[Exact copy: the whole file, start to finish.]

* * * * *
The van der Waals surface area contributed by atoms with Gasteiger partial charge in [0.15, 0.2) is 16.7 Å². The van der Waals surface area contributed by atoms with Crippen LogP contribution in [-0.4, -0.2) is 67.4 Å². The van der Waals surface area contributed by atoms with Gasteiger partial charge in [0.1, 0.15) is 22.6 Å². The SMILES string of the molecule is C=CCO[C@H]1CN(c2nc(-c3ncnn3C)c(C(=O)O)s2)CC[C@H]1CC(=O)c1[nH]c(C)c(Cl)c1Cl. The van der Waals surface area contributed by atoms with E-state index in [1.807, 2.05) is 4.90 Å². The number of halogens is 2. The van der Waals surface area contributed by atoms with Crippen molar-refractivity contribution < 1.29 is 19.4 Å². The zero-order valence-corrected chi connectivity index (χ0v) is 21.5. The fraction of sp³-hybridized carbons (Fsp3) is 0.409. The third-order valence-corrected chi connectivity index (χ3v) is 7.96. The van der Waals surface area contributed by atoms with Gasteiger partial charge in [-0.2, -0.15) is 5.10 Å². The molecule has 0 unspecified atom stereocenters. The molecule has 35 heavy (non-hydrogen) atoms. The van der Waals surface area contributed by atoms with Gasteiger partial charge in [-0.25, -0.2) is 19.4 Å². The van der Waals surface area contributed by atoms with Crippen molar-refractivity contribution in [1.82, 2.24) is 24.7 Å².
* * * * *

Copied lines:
The van der Waals surface area contributed by atoms with Gasteiger partial charge in [0.15, 0.2) is 16.7 Å². The van der Waals surface area contributed by atoms with Crippen LogP contribution in [-0.4, -0.2) is 67.4 Å². The van der Waals surface area contributed by atoms with Gasteiger partial charge in [0.1, 0.15) is 22.6 Å². The SMILES string of the molecule is C=CCO[C@H]1CN(c2nc(-c3ncnn3C)c(C(=O)O)s2)CC[C@H]1CC(=O)c1[nH]c(C)c(Cl)c1Cl. The van der Waals surface area contributed by atoms with E-state index in [1.807, 2.05) is 4.90 Å². The number of halogens is 2. The van der Waals surface area contributed by atoms with Crippen molar-refractivity contribution < 1.29 is 19.4 Å². The zero-order valence-corrected chi connectivity index (χ0v) is 21.5. The fraction of sp³-hybridized carbons (Fsp3) is 0.409. The third-order valence-corrected chi connectivity index (χ3v) is 7.96. The van der Waals surface area contributed by atoms with Gasteiger partial charge in [-0.2, -0.15) is 5.10 Å². The molecule has 0 unspecified atom stereocenters. The molecule has 35 heavy (non-hydrogen) atoms. The van der Waals surface area contributed by atoms with Gasteiger partial charge in [-0.25, -0.2) is 19.4 Å². The van der Waals surface area contributed by atoms with Crippen molar-refractivity contribution in [1.82, 2.24) is 24.7 Å².